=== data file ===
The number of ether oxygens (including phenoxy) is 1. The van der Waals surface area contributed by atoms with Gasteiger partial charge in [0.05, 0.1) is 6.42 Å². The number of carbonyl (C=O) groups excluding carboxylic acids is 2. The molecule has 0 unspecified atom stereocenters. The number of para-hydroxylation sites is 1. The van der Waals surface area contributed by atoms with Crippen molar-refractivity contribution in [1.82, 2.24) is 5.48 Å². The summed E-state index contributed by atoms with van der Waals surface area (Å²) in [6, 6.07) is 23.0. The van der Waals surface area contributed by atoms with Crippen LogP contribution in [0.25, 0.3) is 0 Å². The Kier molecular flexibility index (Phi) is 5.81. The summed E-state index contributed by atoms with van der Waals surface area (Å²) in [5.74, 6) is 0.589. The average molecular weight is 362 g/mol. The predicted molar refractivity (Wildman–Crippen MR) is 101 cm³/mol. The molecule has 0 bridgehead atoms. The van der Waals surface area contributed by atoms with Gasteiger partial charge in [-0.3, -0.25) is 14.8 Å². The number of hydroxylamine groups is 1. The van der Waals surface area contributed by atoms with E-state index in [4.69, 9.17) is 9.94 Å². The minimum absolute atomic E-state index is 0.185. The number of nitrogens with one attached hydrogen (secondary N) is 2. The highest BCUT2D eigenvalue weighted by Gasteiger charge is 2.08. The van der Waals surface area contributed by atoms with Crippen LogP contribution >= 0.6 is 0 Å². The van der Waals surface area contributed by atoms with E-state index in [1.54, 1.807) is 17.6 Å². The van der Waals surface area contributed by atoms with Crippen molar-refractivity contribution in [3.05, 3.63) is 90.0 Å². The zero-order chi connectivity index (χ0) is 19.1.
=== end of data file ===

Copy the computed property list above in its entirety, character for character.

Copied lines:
The number of ether oxygens (including phenoxy) is 1. The van der Waals surface area contributed by atoms with Gasteiger partial charge in [0.05, 0.1) is 6.42 Å². The number of carbonyl (C=O) groups excluding carboxylic acids is 2. The molecule has 0 unspecified atom stereocenters. The number of para-hydroxylation sites is 1. The van der Waals surface area contributed by atoms with Crippen molar-refractivity contribution in [1.82, 2.24) is 5.48 Å². The summed E-state index contributed by atoms with van der Waals surface area (Å²) in [6, 6.07) is 23.0. The van der Waals surface area contributed by atoms with Crippen LogP contribution in [0.25, 0.3) is 0 Å². The Kier molecular flexibility index (Phi) is 5.81. The summed E-state index contributed by atoms with van der Waals surface area (Å²) in [5.74, 6) is 0.589. The average molecular weight is 362 g/mol. The predicted molar refractivity (Wildman–Crippen MR) is 101 cm³/mol. The molecule has 0 bridgehead atoms. The van der Waals surface area contributed by atoms with Gasteiger partial charge in [-0.3, -0.25) is 14.8 Å². The number of hydroxylamine groups is 1. The van der Waals surface area contributed by atoms with E-state index in [4.69, 9.17) is 9.94 Å². The minimum absolute atomic E-state index is 0.185. The number of nitrogens with one attached hydrogen (secondary N) is 2. The highest BCUT2D eigenvalue weighted by Gasteiger charge is 2.08. The van der Waals surface area contributed by atoms with Crippen LogP contribution >= 0.6 is 0 Å². The van der Waals surface area contributed by atoms with E-state index in [1.54, 1.807) is 17.6 Å². The van der Waals surface area contributed by atoms with Crippen molar-refractivity contribution in [3.05, 3.63) is 90.0 Å². The zero-order chi connectivity index (χ0) is 19.1.